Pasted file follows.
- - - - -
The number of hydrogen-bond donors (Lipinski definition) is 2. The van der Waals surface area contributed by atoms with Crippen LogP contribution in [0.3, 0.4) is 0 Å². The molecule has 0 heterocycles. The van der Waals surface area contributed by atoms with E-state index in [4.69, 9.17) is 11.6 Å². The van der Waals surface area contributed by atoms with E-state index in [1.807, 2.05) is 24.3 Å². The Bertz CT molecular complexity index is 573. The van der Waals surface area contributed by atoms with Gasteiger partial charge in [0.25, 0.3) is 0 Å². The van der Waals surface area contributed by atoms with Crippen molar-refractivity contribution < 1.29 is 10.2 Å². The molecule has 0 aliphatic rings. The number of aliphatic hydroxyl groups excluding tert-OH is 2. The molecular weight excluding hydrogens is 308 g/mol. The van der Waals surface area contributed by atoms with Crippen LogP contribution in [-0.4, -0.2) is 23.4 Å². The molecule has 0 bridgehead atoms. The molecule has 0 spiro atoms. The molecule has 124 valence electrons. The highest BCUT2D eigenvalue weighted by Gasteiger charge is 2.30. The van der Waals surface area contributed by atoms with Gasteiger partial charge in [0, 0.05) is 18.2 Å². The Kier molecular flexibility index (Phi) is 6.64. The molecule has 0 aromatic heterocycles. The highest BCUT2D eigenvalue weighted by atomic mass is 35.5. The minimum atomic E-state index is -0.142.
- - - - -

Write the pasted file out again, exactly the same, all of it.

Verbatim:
The number of hydrogen-bond donors (Lipinski definition) is 2. The van der Waals surface area contributed by atoms with Crippen LogP contribution in [0.3, 0.4) is 0 Å². The molecule has 0 heterocycles. The van der Waals surface area contributed by atoms with E-state index in [4.69, 9.17) is 11.6 Å². The van der Waals surface area contributed by atoms with E-state index in [1.807, 2.05) is 24.3 Å². The Bertz CT molecular complexity index is 573. The van der Waals surface area contributed by atoms with Gasteiger partial charge in [0.25, 0.3) is 0 Å². The van der Waals surface area contributed by atoms with Crippen molar-refractivity contribution < 1.29 is 10.2 Å². The molecule has 0 aliphatic rings. The number of aliphatic hydroxyl groups excluding tert-OH is 2. The molecular weight excluding hydrogens is 308 g/mol. The van der Waals surface area contributed by atoms with Crippen LogP contribution in [-0.4, -0.2) is 23.4 Å². The molecule has 0 bridgehead atoms. The molecule has 0 spiro atoms. The molecule has 124 valence electrons. The highest BCUT2D eigenvalue weighted by Gasteiger charge is 2.30. The van der Waals surface area contributed by atoms with Gasteiger partial charge in [0, 0.05) is 18.2 Å². The Kier molecular flexibility index (Phi) is 6.64. The molecule has 0 aromatic heterocycles. The highest BCUT2D eigenvalue weighted by atomic mass is 35.5. The minimum atomic E-state index is -0.142.